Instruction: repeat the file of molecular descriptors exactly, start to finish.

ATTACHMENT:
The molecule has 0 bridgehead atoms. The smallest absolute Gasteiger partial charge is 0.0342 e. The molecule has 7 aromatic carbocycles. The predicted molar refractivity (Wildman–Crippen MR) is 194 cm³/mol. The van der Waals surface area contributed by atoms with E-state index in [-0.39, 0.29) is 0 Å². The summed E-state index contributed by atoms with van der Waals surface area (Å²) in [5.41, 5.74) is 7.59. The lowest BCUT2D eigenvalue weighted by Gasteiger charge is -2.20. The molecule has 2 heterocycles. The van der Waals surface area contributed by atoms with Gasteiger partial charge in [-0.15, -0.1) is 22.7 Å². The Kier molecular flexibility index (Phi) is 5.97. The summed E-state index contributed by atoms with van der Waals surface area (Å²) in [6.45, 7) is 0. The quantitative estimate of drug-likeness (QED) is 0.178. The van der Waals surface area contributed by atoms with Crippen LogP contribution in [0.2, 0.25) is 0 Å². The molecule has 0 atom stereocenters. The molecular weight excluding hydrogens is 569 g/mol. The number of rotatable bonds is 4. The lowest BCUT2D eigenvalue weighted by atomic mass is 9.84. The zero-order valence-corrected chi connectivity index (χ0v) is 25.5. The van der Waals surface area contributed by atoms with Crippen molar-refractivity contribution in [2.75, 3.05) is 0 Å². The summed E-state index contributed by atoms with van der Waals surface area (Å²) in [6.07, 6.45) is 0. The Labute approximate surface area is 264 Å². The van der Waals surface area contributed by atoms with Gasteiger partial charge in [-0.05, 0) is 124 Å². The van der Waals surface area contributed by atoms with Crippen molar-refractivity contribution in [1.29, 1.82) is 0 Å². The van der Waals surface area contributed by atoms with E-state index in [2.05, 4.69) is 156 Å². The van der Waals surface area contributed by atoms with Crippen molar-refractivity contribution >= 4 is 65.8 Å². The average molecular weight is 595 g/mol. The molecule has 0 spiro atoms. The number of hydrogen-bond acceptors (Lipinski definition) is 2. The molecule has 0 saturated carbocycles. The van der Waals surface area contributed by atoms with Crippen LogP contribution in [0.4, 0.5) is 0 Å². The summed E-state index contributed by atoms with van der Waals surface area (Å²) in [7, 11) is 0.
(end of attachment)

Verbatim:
The molecule has 0 bridgehead atoms. The smallest absolute Gasteiger partial charge is 0.0342 e. The molecule has 7 aromatic carbocycles. The predicted molar refractivity (Wildman–Crippen MR) is 194 cm³/mol. The van der Waals surface area contributed by atoms with E-state index in [-0.39, 0.29) is 0 Å². The summed E-state index contributed by atoms with van der Waals surface area (Å²) in [5.41, 5.74) is 7.59. The lowest BCUT2D eigenvalue weighted by Gasteiger charge is -2.20. The molecule has 2 heterocycles. The van der Waals surface area contributed by atoms with Gasteiger partial charge in [-0.15, -0.1) is 22.7 Å². The Kier molecular flexibility index (Phi) is 5.97. The summed E-state index contributed by atoms with van der Waals surface area (Å²) in [6.45, 7) is 0. The quantitative estimate of drug-likeness (QED) is 0.178. The van der Waals surface area contributed by atoms with Crippen LogP contribution in [0.2, 0.25) is 0 Å². The molecule has 0 atom stereocenters. The molecular weight excluding hydrogens is 569 g/mol. The number of rotatable bonds is 4. The lowest BCUT2D eigenvalue weighted by atomic mass is 9.84. The zero-order valence-corrected chi connectivity index (χ0v) is 25.5. The van der Waals surface area contributed by atoms with Crippen molar-refractivity contribution in [2.75, 3.05) is 0 Å². The summed E-state index contributed by atoms with van der Waals surface area (Å²) in [6.07, 6.45) is 0. The Labute approximate surface area is 264 Å². The van der Waals surface area contributed by atoms with Gasteiger partial charge in [-0.05, 0) is 124 Å². The van der Waals surface area contributed by atoms with Crippen molar-refractivity contribution in [1.29, 1.82) is 0 Å². The van der Waals surface area contributed by atoms with E-state index in [2.05, 4.69) is 156 Å². The van der Waals surface area contributed by atoms with Crippen molar-refractivity contribution >= 4 is 65.8 Å². The average molecular weight is 595 g/mol. The molecule has 0 spiro atoms. The number of hydrogen-bond acceptors (Lipinski definition) is 2. The molecule has 0 saturated carbocycles. The van der Waals surface area contributed by atoms with Crippen LogP contribution in [0.4, 0.5) is 0 Å². The summed E-state index contributed by atoms with van der Waals surface area (Å²) in [7, 11) is 0.